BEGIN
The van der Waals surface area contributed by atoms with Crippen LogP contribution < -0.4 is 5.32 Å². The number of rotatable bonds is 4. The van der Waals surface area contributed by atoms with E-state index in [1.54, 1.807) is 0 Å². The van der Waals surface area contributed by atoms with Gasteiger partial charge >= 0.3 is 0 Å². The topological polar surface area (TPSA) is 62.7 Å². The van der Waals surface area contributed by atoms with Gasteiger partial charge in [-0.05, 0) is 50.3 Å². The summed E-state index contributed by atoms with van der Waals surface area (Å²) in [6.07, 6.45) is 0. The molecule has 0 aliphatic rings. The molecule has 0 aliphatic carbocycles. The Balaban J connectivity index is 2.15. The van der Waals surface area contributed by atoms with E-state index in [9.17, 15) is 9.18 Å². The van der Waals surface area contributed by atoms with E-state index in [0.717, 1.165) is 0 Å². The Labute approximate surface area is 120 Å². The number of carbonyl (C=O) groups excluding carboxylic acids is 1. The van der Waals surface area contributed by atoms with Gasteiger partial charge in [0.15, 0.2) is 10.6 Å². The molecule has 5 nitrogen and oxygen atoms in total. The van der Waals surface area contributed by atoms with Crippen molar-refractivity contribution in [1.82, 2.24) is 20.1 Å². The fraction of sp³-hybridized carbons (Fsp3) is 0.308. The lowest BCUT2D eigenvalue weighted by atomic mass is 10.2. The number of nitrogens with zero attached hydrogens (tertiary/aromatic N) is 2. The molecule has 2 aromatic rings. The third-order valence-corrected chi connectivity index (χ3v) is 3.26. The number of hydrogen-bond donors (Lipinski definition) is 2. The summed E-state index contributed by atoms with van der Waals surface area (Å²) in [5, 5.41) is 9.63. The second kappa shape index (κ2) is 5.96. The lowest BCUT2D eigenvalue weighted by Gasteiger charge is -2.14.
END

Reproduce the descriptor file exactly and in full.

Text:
The van der Waals surface area contributed by atoms with Crippen LogP contribution < -0.4 is 5.32 Å². The number of rotatable bonds is 4. The van der Waals surface area contributed by atoms with E-state index in [1.54, 1.807) is 0 Å². The van der Waals surface area contributed by atoms with Gasteiger partial charge >= 0.3 is 0 Å². The topological polar surface area (TPSA) is 62.7 Å². The van der Waals surface area contributed by atoms with Gasteiger partial charge in [-0.05, 0) is 50.3 Å². The summed E-state index contributed by atoms with van der Waals surface area (Å²) in [6.07, 6.45) is 0. The molecule has 0 aliphatic rings. The molecule has 0 aliphatic carbocycles. The Balaban J connectivity index is 2.15. The van der Waals surface area contributed by atoms with E-state index in [9.17, 15) is 9.18 Å². The van der Waals surface area contributed by atoms with E-state index in [0.717, 1.165) is 0 Å². The Labute approximate surface area is 120 Å². The number of carbonyl (C=O) groups excluding carboxylic acids is 1. The van der Waals surface area contributed by atoms with Gasteiger partial charge in [0.15, 0.2) is 10.6 Å². The molecule has 5 nitrogen and oxygen atoms in total. The van der Waals surface area contributed by atoms with Crippen molar-refractivity contribution in [1.82, 2.24) is 20.1 Å². The fraction of sp³-hybridized carbons (Fsp3) is 0.308. The lowest BCUT2D eigenvalue weighted by atomic mass is 10.2. The number of nitrogens with zero attached hydrogens (tertiary/aromatic N) is 2. The molecule has 2 aromatic rings. The third-order valence-corrected chi connectivity index (χ3v) is 3.26. The number of hydrogen-bond donors (Lipinski definition) is 2. The summed E-state index contributed by atoms with van der Waals surface area (Å²) in [5, 5.41) is 9.63. The second kappa shape index (κ2) is 5.96. The lowest BCUT2D eigenvalue weighted by Gasteiger charge is -2.14.